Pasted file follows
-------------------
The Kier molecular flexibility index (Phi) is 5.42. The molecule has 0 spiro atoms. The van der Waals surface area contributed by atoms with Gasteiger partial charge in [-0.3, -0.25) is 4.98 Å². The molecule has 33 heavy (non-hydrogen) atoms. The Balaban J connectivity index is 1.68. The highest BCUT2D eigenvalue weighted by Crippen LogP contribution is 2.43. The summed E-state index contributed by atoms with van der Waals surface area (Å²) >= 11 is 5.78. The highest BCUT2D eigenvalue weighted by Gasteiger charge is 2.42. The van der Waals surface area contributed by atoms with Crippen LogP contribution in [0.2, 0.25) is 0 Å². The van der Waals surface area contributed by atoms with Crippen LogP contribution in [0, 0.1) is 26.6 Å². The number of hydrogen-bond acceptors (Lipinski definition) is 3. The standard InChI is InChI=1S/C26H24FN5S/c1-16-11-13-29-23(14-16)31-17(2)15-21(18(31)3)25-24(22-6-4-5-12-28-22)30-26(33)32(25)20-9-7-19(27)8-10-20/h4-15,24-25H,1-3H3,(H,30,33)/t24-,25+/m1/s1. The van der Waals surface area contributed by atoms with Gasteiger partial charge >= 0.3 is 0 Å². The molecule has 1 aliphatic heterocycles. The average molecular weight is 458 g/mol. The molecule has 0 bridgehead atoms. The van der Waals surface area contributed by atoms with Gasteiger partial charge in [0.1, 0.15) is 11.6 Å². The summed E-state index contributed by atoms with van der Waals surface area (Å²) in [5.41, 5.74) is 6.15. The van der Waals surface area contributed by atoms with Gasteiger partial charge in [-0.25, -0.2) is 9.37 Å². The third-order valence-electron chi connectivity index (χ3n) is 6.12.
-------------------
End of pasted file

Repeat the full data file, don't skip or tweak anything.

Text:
The Kier molecular flexibility index (Phi) is 5.42. The molecule has 0 spiro atoms. The van der Waals surface area contributed by atoms with Gasteiger partial charge in [-0.3, -0.25) is 4.98 Å². The molecule has 33 heavy (non-hydrogen) atoms. The Balaban J connectivity index is 1.68. The highest BCUT2D eigenvalue weighted by Crippen LogP contribution is 2.43. The summed E-state index contributed by atoms with van der Waals surface area (Å²) >= 11 is 5.78. The highest BCUT2D eigenvalue weighted by Gasteiger charge is 2.42. The van der Waals surface area contributed by atoms with Crippen LogP contribution in [0.2, 0.25) is 0 Å². The van der Waals surface area contributed by atoms with Crippen LogP contribution in [0, 0.1) is 26.6 Å². The number of hydrogen-bond acceptors (Lipinski definition) is 3. The standard InChI is InChI=1S/C26H24FN5S/c1-16-11-13-29-23(14-16)31-17(2)15-21(18(31)3)25-24(22-6-4-5-12-28-22)30-26(33)32(25)20-9-7-19(27)8-10-20/h4-15,24-25H,1-3H3,(H,30,33)/t24-,25+/m1/s1. The van der Waals surface area contributed by atoms with Gasteiger partial charge >= 0.3 is 0 Å². The molecule has 1 aliphatic heterocycles. The average molecular weight is 458 g/mol. The molecule has 0 bridgehead atoms. The van der Waals surface area contributed by atoms with Gasteiger partial charge in [0.1, 0.15) is 11.6 Å². The summed E-state index contributed by atoms with van der Waals surface area (Å²) in [5.41, 5.74) is 6.15. The van der Waals surface area contributed by atoms with Gasteiger partial charge in [-0.25, -0.2) is 9.37 Å². The third-order valence-electron chi connectivity index (χ3n) is 6.12.